Olympic dreams …

Still chasing their dreams

By Ed Odeven
April 29, 2005

(Published in the Arizona Daily Sun)

There aren’t many jobs with monumental emotional peaks and valleys once every four years. Olympians, like presidential candidates, have vastly different experiences and job-related pressures every fourth year than most of us.

This week, I visited three first-time Olympians — Gary Reed, a middle-distance runner from British Columbia, Canada; Aurelia (nee Trywianska) Kollasch, a hurdler from Poland; and Anthony Famiglietti, a steeplechaser from New York — to hear their thoughts on the subject. All three have been training in recent weeks at the Center for High Altitude Training at Northern Arizona University.

Now, eight months after the 2004 Athens Olympics, each has a different mind-set about what they experienced on the world’s biggest stage and what they’re facing as they strive to return to the pinnacle of their sport in 2008 in Beijing.

“I had heard of post-Olympic depression,” Reed said, describing his mood immediately following his departure from Athens last August.

Then he experienced it.

“I had no motivation for about six weeks,” said the 23-year-old who advanced to the semifinals of the 800-meter race in Athens. “I just wanted to be a couch potato. It was a weird feeling.”

How weird? From Aug. 29, the day the Olympics ended, until mid-October, he didn’t train. Reed needed a break. Or as he stated: “I needed to come down. Now I feel great.”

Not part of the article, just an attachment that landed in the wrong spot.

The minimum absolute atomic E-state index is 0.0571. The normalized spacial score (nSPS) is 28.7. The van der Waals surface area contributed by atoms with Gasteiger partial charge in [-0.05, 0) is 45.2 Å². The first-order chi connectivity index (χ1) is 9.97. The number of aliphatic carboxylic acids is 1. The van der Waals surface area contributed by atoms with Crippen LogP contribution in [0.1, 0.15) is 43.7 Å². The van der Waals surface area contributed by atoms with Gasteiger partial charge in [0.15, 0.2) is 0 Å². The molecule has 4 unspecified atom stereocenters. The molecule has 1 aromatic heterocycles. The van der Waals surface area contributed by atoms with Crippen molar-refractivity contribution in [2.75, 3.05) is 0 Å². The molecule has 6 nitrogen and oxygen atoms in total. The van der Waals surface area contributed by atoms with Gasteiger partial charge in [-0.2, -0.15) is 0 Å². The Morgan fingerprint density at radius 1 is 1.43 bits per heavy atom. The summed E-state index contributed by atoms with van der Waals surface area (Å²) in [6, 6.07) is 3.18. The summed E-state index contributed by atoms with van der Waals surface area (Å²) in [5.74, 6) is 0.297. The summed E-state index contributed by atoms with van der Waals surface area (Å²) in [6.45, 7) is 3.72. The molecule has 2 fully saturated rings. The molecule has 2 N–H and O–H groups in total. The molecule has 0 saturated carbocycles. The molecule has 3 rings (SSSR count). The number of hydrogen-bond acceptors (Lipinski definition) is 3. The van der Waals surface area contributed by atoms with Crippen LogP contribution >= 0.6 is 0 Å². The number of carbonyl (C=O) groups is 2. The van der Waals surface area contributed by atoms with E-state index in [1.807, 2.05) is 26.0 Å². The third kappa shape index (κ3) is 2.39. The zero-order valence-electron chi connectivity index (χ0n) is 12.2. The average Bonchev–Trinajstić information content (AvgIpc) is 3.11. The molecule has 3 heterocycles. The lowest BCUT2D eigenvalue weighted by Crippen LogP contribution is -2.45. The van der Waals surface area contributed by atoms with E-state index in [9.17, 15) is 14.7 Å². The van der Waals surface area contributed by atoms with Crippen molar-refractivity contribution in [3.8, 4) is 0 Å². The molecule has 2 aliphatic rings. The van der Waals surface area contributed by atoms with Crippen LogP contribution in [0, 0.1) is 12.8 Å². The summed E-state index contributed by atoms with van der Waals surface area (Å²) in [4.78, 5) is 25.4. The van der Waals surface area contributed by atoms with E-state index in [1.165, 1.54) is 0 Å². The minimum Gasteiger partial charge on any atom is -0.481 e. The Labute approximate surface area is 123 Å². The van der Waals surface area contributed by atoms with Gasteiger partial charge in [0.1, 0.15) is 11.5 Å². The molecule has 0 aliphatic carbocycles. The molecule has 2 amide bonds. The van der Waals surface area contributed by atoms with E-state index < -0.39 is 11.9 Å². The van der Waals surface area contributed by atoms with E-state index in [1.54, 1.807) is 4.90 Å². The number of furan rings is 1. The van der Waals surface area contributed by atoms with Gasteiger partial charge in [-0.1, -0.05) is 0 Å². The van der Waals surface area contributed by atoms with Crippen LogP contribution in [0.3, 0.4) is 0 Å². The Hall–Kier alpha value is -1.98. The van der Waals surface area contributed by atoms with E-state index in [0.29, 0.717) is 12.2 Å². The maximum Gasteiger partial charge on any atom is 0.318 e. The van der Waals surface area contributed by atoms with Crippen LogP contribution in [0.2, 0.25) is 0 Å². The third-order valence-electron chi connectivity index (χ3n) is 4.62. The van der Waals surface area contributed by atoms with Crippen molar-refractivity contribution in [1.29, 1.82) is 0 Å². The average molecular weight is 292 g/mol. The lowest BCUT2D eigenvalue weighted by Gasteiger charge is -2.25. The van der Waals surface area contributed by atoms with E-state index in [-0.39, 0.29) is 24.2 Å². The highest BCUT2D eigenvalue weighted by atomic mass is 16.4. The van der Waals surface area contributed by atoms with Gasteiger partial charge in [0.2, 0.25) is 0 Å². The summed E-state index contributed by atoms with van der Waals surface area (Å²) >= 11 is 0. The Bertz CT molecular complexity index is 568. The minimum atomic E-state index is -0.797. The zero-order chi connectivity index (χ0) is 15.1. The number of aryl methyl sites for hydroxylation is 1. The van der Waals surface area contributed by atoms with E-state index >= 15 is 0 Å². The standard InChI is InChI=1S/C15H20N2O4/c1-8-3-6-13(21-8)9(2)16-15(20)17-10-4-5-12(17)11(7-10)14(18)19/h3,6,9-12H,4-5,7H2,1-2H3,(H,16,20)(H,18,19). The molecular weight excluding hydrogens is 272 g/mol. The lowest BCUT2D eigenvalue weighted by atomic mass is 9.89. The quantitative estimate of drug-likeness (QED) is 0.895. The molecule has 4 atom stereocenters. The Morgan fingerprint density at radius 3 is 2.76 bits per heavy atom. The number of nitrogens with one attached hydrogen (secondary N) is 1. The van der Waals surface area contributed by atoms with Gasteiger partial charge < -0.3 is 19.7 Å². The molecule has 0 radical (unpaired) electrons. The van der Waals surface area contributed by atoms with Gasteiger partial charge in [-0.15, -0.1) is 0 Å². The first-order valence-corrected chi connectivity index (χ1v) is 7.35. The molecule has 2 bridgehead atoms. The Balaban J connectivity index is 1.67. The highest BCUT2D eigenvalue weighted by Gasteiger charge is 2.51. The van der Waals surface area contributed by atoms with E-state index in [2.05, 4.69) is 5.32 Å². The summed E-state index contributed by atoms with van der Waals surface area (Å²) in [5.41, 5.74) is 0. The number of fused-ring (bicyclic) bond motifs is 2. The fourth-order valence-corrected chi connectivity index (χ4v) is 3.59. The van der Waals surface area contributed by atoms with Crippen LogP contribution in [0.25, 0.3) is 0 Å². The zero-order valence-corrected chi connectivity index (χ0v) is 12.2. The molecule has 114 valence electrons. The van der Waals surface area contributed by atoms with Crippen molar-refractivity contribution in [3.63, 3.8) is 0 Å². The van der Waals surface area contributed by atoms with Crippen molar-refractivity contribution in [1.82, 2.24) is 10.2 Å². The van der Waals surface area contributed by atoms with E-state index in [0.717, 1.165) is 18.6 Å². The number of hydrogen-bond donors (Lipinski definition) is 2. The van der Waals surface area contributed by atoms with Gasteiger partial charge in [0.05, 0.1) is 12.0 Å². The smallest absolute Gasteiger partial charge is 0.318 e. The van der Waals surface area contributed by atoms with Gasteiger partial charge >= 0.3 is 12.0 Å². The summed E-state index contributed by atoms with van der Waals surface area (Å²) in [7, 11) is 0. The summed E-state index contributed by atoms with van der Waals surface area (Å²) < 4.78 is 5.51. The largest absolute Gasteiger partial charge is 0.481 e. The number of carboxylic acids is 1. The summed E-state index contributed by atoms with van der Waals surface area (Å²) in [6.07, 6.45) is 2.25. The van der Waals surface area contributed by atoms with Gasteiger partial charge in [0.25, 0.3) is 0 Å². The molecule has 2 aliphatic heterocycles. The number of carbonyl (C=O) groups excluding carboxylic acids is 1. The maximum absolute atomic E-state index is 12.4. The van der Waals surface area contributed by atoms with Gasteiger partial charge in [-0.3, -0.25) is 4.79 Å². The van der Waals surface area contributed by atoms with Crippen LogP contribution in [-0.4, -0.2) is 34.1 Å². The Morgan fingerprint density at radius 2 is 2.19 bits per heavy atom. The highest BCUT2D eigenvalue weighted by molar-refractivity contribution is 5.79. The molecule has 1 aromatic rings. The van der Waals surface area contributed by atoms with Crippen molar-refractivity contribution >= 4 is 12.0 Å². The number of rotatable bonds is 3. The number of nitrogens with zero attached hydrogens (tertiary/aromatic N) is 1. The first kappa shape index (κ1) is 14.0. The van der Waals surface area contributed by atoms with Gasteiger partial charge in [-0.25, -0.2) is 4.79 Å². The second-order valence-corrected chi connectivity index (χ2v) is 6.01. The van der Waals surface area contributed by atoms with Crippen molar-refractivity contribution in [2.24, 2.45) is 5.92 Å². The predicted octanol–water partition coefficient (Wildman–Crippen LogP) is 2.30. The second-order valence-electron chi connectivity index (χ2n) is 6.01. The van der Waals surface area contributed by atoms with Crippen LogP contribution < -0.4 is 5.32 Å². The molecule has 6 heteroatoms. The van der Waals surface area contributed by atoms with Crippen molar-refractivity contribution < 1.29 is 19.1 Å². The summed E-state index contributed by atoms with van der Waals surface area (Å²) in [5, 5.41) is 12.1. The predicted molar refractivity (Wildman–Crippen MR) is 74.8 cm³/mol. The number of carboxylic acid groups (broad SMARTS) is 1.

Reed, who arrived in Flagstaff in mid-April with his PacificSport National Endurance Centre teammates, described the experience of preparing for the Olympics as a pressure cooker.

“It’s something you can’t explain,” he said. “I felt like I was carrying the world on my back for months.”

And now? Reed is rested and relaxed — he hasn’t raced since the Olympics.

He returns to competition this weekend, traveling to Philadelphia for the prestigious Penn Relays. He’ll join PacificSport teammate Ray Ardill and two other national team members in the 4×400. It’s the first step in qualifying for the 2005 IAAF World Championships, which take place in August in Helsinki, Finland.

“I expect to keep getting better, to keep climbing the ladder,” said Reed, who’s ranked No. 28 in the 800 in the latest IAAF world rankings. “I hope to reach my full potential in 2008.”

Kollasch, meanwhile, is in the midst of her first training camp in Flagstaff since 2002, the year she and her husband, her trainer/coach Korey Kollasch, decided to put their future ambitions on hold (she was a Ph.D student at the time) and focus only on the Olympics.

Success quickly followed. Kollasch, a three-time national champ, placed fifth in the 100-meter hurdles at the 2003 World Championships. A year later, she earned a ticket to Athens.

“When I was 11 years old, I started this adventure in track and field,” Kollasch said. “When it finally came, it was a dream come true. Just making the Olympic team and representing Poland was the biggest accomplishment of all.”

Her Olympic experience, however, was bittersweet: She missed qualifying for the semifinals by one-thousandth of a second.

“I felt unfulfilled … just because I made it only through the first round,” Kollasch said.